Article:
The value that a taxing authority, such as a county assessor places on real property as a base for computing property taxes. Generally assessed at 80% of value.
When a mortgage is written with a monthly payment that is less than required to satisfy the note rate, the unpaid interest is deferred by adding it to the loan balance.
An index is a widely used published interest rate that lenders use to set the interest rate on loans. 10-year U.S. Treasury securities are often used for 30-year fixed-rate loans. ARM loans are commonly based upon the, one-, three-, and five-year U.S. Treasury security yields; the monthly average interest rate on loans closed by savings and loan institutions; or the monthly average costs-of-funds incurred by savings and loans. Lenders adjust the interest rate up or down on an adjustable rate mortgage by measuring the difference between a current index rate to the ARM interest rate, and adding a margin.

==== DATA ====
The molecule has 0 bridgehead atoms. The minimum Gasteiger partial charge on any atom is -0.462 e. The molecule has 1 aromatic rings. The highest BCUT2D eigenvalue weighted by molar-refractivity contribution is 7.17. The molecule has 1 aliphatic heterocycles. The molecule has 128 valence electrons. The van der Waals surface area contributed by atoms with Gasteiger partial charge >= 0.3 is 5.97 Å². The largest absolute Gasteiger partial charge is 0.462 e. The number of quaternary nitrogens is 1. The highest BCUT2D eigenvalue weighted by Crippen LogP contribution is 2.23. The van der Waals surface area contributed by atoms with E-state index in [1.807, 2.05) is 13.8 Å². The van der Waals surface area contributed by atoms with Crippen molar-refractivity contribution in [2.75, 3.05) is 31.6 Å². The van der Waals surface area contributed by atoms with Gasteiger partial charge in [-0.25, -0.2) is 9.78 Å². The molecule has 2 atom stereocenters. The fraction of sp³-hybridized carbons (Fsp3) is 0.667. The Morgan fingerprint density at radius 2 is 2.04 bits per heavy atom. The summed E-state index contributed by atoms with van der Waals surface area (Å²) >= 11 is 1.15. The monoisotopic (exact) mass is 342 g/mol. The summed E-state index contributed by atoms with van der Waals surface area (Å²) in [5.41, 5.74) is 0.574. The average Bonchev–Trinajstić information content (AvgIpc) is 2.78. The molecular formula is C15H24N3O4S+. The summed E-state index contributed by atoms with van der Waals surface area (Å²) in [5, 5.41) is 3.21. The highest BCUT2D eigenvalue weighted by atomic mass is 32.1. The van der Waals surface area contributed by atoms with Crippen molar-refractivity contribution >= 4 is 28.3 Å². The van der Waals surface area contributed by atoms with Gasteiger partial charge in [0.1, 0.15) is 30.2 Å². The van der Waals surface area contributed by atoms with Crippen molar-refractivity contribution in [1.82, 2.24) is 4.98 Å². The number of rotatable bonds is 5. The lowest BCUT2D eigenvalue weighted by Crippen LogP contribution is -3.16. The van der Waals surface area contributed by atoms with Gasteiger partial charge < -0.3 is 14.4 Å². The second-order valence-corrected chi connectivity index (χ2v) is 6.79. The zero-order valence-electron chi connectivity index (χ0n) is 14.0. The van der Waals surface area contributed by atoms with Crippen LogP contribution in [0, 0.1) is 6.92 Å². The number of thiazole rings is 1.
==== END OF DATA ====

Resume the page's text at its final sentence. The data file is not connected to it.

A mortgage in which the borrower receives a below-market interest rate for a specified number of years (commonly seven or 10 years). At the end of the 10 years for example, the interest rate is adjusted (within certain limits) to market conditions at that time. The lender sometimes has the option to call the loan due with 30 days notice at the end of seven or 10 years. also called Super Seven or Premier mortgage.